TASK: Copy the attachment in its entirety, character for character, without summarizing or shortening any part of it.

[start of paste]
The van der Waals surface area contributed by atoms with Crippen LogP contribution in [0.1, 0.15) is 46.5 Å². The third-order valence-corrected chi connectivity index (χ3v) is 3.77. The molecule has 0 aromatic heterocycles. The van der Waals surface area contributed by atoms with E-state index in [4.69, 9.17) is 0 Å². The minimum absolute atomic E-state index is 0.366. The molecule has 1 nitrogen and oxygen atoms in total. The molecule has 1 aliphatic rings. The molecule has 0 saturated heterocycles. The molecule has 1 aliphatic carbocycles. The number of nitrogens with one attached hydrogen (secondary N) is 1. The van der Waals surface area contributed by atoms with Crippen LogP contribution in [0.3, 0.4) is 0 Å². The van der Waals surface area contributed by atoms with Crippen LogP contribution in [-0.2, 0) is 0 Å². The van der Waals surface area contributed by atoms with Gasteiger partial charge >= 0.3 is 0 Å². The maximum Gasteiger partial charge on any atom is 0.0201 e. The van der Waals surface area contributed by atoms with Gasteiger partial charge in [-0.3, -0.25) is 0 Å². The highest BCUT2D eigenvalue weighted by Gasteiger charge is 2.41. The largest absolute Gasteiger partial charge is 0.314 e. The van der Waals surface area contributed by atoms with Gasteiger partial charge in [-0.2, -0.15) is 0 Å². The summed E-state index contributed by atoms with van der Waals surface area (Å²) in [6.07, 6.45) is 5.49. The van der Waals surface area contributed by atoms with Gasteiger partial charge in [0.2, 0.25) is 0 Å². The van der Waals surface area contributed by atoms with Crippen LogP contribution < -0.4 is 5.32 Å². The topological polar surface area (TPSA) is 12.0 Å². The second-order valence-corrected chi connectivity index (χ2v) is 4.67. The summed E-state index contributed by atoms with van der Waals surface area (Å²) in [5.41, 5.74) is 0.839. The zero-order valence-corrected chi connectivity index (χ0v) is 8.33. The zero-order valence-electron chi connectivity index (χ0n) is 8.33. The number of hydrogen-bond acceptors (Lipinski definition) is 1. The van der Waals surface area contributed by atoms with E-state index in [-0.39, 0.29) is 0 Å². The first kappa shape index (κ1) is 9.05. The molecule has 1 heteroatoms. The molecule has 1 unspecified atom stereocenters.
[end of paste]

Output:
The van der Waals surface area contributed by atoms with Crippen LogP contribution in [0.1, 0.15) is 46.5 Å². The third-order valence-corrected chi connectivity index (χ3v) is 3.77. The molecule has 0 aromatic heterocycles. The van der Waals surface area contributed by atoms with E-state index in [4.69, 9.17) is 0 Å². The minimum absolute atomic E-state index is 0.366. The molecule has 1 nitrogen and oxygen atoms in total. The molecule has 1 aliphatic rings. The molecule has 0 saturated heterocycles. The molecule has 1 aliphatic carbocycles. The number of nitrogens with one attached hydrogen (secondary N) is 1. The van der Waals surface area contributed by atoms with Crippen LogP contribution in [0.3, 0.4) is 0 Å². The van der Waals surface area contributed by atoms with Crippen LogP contribution in [-0.2, 0) is 0 Å². The van der Waals surface area contributed by atoms with Gasteiger partial charge >= 0.3 is 0 Å². The maximum Gasteiger partial charge on any atom is 0.0201 e. The van der Waals surface area contributed by atoms with Gasteiger partial charge in [-0.3, -0.25) is 0 Å². The highest BCUT2D eigenvalue weighted by Gasteiger charge is 2.41. The largest absolute Gasteiger partial charge is 0.314 e. The van der Waals surface area contributed by atoms with Gasteiger partial charge in [-0.2, -0.15) is 0 Å². The summed E-state index contributed by atoms with van der Waals surface area (Å²) in [6.07, 6.45) is 5.49. The van der Waals surface area contributed by atoms with Gasteiger partial charge in [0.2, 0.25) is 0 Å². The van der Waals surface area contributed by atoms with Crippen LogP contribution < -0.4 is 5.32 Å². The topological polar surface area (TPSA) is 12.0 Å². The second-order valence-corrected chi connectivity index (χ2v) is 4.67. The summed E-state index contributed by atoms with van der Waals surface area (Å²) in [5.41, 5.74) is 0.839. The zero-order valence-corrected chi connectivity index (χ0v) is 8.33. The zero-order valence-electron chi connectivity index (χ0n) is 8.33. The number of hydrogen-bond acceptors (Lipinski definition) is 1. The van der Waals surface area contributed by atoms with E-state index in [-0.39, 0.29) is 0 Å². The first kappa shape index (κ1) is 9.05. The molecule has 1 heteroatoms. The molecule has 1 unspecified atom stereocenters.